The work is based on interviews with 30 examiners from five different universities and from a broad range of disciplines; science (14), maths/engineering (3), social science (9) and humanities (4). All the interviewees are experienced in the sense that they have served as examiners on at least five dissertations in the last five years.

“Piled Higher and Deeper” by Jorge Cham www.phdcomics.com

If you have half an hour to an hour, I encourage you to read through the entire article; if you only have five to ten minutes, have a look at my small review below.

The conclusions

The conclusions of the article read as follows:

“Warnings to students are also clear from the research: careful attention to detail and the avoidance of sloppiness are essential. Sloppy presentation indicates to the examiner that the research might well be sloppy. The other warning is the importance of being assiduous about actually doing what one says one is going to do, or explaining how and why changes have been made. The results of this research indicate that experienced examiners check carefully for the link between the introduction, where students outline their intentions, and the conclusions, where the intentions should have been realised.”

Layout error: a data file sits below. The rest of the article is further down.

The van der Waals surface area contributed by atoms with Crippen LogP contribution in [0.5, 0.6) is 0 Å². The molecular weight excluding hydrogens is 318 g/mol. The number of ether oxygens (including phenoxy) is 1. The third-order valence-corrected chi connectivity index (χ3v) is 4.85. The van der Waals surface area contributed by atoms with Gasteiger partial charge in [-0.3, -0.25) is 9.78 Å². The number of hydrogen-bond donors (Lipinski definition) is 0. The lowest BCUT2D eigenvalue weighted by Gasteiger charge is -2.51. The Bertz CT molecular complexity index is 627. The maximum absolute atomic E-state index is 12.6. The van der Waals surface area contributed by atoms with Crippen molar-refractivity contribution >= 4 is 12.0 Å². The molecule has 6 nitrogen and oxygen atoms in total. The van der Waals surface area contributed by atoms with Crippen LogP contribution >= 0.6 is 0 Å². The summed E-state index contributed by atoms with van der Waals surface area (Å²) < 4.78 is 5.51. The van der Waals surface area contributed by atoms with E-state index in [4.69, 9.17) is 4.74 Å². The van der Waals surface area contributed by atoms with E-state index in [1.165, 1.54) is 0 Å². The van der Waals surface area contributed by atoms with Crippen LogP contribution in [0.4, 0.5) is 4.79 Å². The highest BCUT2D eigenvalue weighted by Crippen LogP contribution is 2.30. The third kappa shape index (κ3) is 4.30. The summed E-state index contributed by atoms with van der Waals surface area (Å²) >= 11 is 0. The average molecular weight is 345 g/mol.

In the following sections, I elaborate on the above conclusions from the article.

Why examine?